Bamidbar. The desert. The beginning of freedom. But with freedom comes resonsibilities.
Our parshah counts the children of Israel; it has its strengths. Similarly, we must count our strengths:
What resources do we have? How are they distributed?
Bamidbar describes the names of tribal leaders. Who are the people that matter to us? Our shutafim/companions? Our partners in the Brit, the Covenant?
Our parshah describes a task of vital importance: the organization of the tent of meeting (also called tent of Ohel Moed.) What are the essential tasks in our lives? What are our values?
Finally, Bamidbar divides this great project into different stages, and distributes these tasks to different groups who are responsible for them. What small steps must we take in order to move forward with our projects?
For 2,500 years, Jewish civilization has been asking these questions. It asks them of every Jew, to make it possible for each one of us to grow and evolve. This is the true meaning of Halachah, walking the path. From one generation to the next generation, the Halachah maps for us the land and sets guidelines and looks for the best ways to implement them.
Judaism calls on us all to take the freedom we enjoy and put it to work to build and get ready, while we are still in the desert. Thus, we will have put in place the essential foundations when we arrive in the land of Israel. Judaism also invites all the people within the community to ask these questions so as to continuously rework and improve upon the answers.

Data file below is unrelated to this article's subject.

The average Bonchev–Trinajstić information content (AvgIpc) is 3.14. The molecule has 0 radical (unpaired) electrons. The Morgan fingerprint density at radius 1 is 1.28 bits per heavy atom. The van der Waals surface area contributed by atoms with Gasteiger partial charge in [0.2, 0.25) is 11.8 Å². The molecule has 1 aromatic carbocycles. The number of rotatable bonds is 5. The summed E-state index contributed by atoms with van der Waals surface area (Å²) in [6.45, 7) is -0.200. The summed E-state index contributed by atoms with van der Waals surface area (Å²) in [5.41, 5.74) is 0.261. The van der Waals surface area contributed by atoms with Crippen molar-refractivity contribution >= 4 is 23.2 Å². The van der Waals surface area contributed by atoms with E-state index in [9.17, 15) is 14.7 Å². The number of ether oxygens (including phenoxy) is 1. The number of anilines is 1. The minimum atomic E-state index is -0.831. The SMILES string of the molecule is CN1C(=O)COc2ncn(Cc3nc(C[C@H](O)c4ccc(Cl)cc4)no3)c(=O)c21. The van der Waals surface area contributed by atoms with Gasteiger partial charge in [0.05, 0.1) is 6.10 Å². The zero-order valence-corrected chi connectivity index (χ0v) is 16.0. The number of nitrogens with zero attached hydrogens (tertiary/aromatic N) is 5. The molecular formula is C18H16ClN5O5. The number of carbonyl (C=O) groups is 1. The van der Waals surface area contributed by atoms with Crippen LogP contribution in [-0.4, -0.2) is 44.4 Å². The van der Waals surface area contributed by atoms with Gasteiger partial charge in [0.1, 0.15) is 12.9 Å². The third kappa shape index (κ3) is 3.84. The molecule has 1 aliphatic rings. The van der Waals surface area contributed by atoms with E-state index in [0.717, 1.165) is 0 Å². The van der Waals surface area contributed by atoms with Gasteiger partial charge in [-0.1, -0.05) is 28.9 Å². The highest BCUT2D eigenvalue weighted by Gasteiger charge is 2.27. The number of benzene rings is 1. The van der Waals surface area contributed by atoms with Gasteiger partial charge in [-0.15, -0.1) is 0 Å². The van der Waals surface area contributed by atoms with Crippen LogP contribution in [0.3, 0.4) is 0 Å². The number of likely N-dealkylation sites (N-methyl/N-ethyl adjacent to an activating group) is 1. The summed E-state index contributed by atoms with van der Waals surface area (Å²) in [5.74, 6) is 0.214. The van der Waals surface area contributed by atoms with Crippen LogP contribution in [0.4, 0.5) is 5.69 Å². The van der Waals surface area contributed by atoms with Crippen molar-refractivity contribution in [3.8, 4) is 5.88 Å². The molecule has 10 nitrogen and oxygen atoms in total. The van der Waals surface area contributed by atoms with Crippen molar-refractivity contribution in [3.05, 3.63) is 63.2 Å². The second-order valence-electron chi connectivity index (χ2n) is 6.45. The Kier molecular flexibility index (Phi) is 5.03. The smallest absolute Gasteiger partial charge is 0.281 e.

Beth Shalom is a dynamic synagogue. We have always been engaged in seeking new ways to help Jewish people hear and respond to Judaism’s ancestral wisdom. Thus, as we advance, we must also count ourselves, evaluate our resources, find partners, share tasks and communicate with one another as we travel the path that is ours, as individuals and as a congregation.
The end of the year approaches. The year 5770 is moving into its last quarter. If you want to talk about the future, more than ever, contact us.